By Steria Manda:
Patricia Samson, a 21-year-old single mother from Traditional Authority (TA) Chikwewo in Machinga, is recovering from the trauma she suffered since 2017 when her partner betrayed her trust.
Samson got married at 15 after falling pregnant.
However, the husband left soon after the birth of their child.
“He never cared to provide support towards raising the baby. I have been making endless phone calls to beg him for food and other basic items for the baby, but he never responds,” Samson says.
She adds that all her attempts to hold the estranged husband accountable failed to yield the desired result.
When the case was brought before the community victim support unit, the marriage was dissolved because it involved a minor.
Statistics from the Ministry of Gender, Community Development and Social Welfare indicate that Machinga is one of the districts rated with a high percentage of sexual and gender-based violence (SGBV) and other harmful cultural practices.
The district also records high rates of child marriage, early pregnancy, poverty and neglect.
A joint baseline study by the Catholic Commission for Justice and Peace of the Archdiocese of Lilongwe (CCJP Lilongwe) and Child Rights Advocacy Paralegal Aid Centre (Crapac) established that women in Machinga face ridicule and are left to fend for their children.
“If their men have not had the chance to go to Mozambique, then they will jump from one woman to another because they don’t want
to fend for their families.
“Women end up in polygamous marriages thinking that some of their economic problems will be addressed that way,” the findings read.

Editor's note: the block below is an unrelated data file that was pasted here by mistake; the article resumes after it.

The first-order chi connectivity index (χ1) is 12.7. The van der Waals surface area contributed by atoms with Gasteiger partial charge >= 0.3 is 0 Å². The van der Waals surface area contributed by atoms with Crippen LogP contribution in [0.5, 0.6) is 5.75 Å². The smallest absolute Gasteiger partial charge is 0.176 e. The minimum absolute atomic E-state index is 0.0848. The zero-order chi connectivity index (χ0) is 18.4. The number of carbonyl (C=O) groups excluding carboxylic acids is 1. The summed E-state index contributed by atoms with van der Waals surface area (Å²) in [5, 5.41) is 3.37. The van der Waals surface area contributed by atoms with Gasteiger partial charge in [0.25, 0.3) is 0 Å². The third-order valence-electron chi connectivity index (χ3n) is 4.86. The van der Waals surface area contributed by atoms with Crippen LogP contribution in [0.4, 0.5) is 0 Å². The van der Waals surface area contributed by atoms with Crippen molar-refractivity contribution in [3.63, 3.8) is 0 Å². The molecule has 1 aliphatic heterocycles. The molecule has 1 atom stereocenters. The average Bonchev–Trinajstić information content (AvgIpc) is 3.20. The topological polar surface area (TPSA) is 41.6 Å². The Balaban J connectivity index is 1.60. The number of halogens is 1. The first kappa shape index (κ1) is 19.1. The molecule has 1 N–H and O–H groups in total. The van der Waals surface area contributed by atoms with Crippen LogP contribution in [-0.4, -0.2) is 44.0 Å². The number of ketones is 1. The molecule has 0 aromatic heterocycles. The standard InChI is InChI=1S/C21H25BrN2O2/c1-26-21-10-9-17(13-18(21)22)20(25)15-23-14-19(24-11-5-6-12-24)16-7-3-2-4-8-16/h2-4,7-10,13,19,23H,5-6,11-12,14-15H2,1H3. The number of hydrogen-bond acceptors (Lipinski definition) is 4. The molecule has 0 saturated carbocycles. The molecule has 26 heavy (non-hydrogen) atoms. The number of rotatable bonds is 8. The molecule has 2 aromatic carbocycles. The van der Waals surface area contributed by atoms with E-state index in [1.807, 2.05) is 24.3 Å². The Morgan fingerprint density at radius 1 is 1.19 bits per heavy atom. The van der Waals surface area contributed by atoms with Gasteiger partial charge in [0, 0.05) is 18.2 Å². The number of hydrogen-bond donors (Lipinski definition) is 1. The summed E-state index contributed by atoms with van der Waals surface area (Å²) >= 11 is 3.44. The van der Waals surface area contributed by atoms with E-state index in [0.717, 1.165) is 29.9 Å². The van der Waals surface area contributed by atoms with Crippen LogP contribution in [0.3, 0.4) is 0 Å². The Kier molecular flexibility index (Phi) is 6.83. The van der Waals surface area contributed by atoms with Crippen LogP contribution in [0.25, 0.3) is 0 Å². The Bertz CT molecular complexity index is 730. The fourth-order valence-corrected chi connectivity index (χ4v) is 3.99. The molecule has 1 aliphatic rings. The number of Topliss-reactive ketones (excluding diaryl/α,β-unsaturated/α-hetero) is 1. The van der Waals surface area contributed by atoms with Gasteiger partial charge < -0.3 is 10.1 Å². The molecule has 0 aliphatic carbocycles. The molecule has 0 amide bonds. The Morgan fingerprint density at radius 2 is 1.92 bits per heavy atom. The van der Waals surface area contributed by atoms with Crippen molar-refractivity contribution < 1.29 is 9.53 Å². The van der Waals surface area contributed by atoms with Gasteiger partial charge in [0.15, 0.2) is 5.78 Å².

But life is steadily improving for Samson, thanks to the intervention of CCJP Lilongwe and Crapac.
A project by CCJP Lilongwe and Crapac, supported by the European Union through the Spotlight Initiative, has provided start-up loans to 49 survivors of SGBV in six TAs in Machinga.
Samson is one of the beneficiaries.
Each of the 49 survivors received a K100,000 loan to enable them to set up small businesses and gain financial independence.
CCJP Lilongwe Archdiocesan Secretary Enock Kamundi says economic empowerment is key to the recovery process for SGBV survivors.
Kamundi adds that they first conducted a baseline survey to assess the needs, background training, skills and interests, and then trained the beneficiaries on how to create, set up and manage small businesses.
“All the beneficiaries have received start-up capital to guarantee economic empowerment after receiving psychosocial counselling and judicial services where necessary.
“We realised that the absence of economic independence can be a huge barrier to women in reporting and leaving abusive relationships,” he says.
Presenting a project end report, Crapac Project Officer Nelly Nthakomwa said the initiative was intended to economically empower 75 SGBV survivors in all the 21 TAs of Machinga, but ended up identifying 80 survivors, of which 49 got the loans.
“Each TA has formed a group where each survivor has contributed 10,000, which will be used as a savings and loans scheme and will also help the group start a group business,” Nthakomwa said.
He also disclosed that the majority of the survivors have already set up businesses in maize, rice, fish and fish trade.
Samson hailed the Spotlight Initiative Project for selecting her to be one of the first beneficiaries of the small start-up business initiative.
She said she intends to use proceeds from her business to finance her education as she expects to sit Malawi School Certificate of Education examinations this year.
“I want to fully support my child through my business as I have depended on my parents ever since, but now, with this support, I am confident that my business will do wonders for me,” she explained.
TA Chikwewo of Machinga pledged support to local governance and community policing structures which are said to be key in conducting surveillance, investigations and reporting cases to authorities such as the police.
The local leader also pleaded with the government and development partners to consider equipping members of these structures with equipment and skills to enable them to discharge their duties professionally.
“It is only a well-trained and equipped structure that can effectively prevent crime or SGBV from happening in the area,” Chikwewo said.